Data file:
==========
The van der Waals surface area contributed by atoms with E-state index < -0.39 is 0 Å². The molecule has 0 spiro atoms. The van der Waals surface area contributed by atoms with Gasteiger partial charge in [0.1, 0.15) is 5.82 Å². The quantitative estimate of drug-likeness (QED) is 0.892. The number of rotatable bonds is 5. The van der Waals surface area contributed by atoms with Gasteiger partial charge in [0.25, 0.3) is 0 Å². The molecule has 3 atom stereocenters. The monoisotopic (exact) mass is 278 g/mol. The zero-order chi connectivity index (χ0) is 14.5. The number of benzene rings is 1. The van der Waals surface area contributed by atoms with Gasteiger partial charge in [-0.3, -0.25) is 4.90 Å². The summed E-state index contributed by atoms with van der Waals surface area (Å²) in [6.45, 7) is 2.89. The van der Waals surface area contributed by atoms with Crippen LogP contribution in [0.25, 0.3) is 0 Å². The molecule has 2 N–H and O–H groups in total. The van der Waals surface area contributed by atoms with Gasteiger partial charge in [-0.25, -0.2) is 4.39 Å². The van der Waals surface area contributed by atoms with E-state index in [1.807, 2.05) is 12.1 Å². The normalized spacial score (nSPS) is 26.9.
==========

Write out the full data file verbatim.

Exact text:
The van der Waals surface area contributed by atoms with E-state index < -0.39 is 0 Å². The molecule has 0 spiro atoms. The van der Waals surface area contributed by atoms with Gasteiger partial charge in [0.1, 0.15) is 5.82 Å². The quantitative estimate of drug-likeness (QED) is 0.892. The number of rotatable bonds is 5. The van der Waals surface area contributed by atoms with Gasteiger partial charge in [0.25, 0.3) is 0 Å². The molecule has 3 atom stereocenters. The monoisotopic (exact) mass is 278 g/mol. The zero-order chi connectivity index (χ0) is 14.5. The number of benzene rings is 1. The van der Waals surface area contributed by atoms with Gasteiger partial charge in [-0.3, -0.25) is 4.90 Å². The summed E-state index contributed by atoms with van der Waals surface area (Å²) in [6.45, 7) is 2.89. The van der Waals surface area contributed by atoms with Crippen LogP contribution in [0.25, 0.3) is 0 Å². The molecule has 2 N–H and O–H groups in total. The van der Waals surface area contributed by atoms with Gasteiger partial charge in [-0.25, -0.2) is 4.39 Å². The van der Waals surface area contributed by atoms with E-state index in [1.807, 2.05) is 12.1 Å². The normalized spacial score (nSPS) is 26.9.